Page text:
Mayan `Sistine Chapel' leaves archeologist in awe
"It's really breathtaking how beautiful this is," said William Saturno, an archeologist with the University of New Hampshire and the Harvard Peabody Museum of Archaeology and Ethnology who discovered the mural in Guatemala.
"I was awestruck by its state of preservation," he said. "Its brilliant colors and fluid lines looked as though they could have been painted yesterday."
Scholars are calling the discovery the "Sistine Chapel" of the Pre-classic Maya world and one of the most significant archeological finds in decades.
Saturno spoke at a briefing organized by the National Geographic Society in Washington, D.C. The society came up with emergency funding when the site was discovered, and the magazine has covered the saga from the beginning. The latest research will be featured in the January issue of National Geographic.
"Our original dating of the murals to approximately A.D. 100 was a conservative estimate based largely upon stylistic comparisons," Saturno said. "We now know from the radiocarbon dating of the murals and of the construction and ancient debris that buried them that they more accurately date to 100 B.C."
The 30-foot by 3-foot painting was the last section of a room- size mural to be excavated since the site was discovered in 2001 at the ruins of the Mayan city of San Bartolo in the lowlands of northeastern Guatemala.
The mural was painted with pigments on smooth plaster by skilled artisans who had to work while the plaster was moist. It tells the story of creation, the mythology of kingship and the divine right of a king. The mural has a highly developed hieroglyphic script, only some of which can be read by scholars, Saturno said.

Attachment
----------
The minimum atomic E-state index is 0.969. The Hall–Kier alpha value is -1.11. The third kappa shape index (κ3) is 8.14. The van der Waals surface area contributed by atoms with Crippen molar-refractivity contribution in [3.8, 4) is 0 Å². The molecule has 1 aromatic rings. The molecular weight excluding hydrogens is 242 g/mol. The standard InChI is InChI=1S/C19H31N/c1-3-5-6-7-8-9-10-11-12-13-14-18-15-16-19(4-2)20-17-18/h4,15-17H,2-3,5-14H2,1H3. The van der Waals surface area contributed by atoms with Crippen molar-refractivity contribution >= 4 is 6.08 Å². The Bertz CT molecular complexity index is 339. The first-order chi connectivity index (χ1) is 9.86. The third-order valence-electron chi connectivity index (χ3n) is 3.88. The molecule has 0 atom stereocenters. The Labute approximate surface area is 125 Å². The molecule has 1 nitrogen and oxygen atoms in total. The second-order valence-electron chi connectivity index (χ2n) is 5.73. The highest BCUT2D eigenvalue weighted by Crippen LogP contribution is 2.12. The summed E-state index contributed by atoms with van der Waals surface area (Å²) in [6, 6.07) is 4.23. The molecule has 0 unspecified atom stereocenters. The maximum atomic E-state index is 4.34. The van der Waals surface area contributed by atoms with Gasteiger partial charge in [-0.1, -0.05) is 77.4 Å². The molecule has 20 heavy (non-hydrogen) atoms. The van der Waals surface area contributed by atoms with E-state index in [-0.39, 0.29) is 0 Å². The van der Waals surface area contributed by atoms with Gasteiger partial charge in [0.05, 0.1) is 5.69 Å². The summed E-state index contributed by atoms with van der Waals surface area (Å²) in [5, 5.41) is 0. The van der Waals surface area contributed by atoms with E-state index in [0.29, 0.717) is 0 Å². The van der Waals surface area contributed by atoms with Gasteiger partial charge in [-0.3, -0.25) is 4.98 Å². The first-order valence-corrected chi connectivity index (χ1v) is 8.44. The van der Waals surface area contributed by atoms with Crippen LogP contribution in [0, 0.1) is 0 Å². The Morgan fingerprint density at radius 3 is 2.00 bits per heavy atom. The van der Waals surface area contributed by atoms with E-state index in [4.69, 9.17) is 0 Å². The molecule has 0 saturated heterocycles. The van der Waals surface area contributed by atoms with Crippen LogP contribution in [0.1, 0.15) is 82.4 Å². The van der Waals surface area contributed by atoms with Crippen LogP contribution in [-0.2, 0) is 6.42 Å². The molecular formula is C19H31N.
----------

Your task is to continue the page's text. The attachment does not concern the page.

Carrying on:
It features four deities, all of which are variations of the son of the corn god, a young deity and patron of kings, he said. The deities provide a blood sacrifice and an offering in four cardinal directions as they set up the physical world.
comments powered by Disqus
- Most Millennials Resist the ‘Millennial’ Label
- Isis profits from destruction of antiquities by selling relics to dealers – and then blowing up the buildings they come from to conceal the evidence of looting
- China military parade commemorates WW2 victory over Japan
- New documentary explores the legacy of the 5,000 Rosenwald schools set up by a Sears magnate and Booker T. Washington
- Rare silent Native American movie of 1920s attracting a lot of interest
- Historian Evelyn Brooks Higginbotham wins National Humanities Medal
- AHA President Vicki L. Ruiz named National Humanities Medalist
- Historians of Color Are Revolutionizing the Narrative of ‘American Exceptionalism’
- Henry VIII voted worst monarch in history
- The Fuhrer style: Historian says press coverage of Hitler’s lavish life fueled his rise to power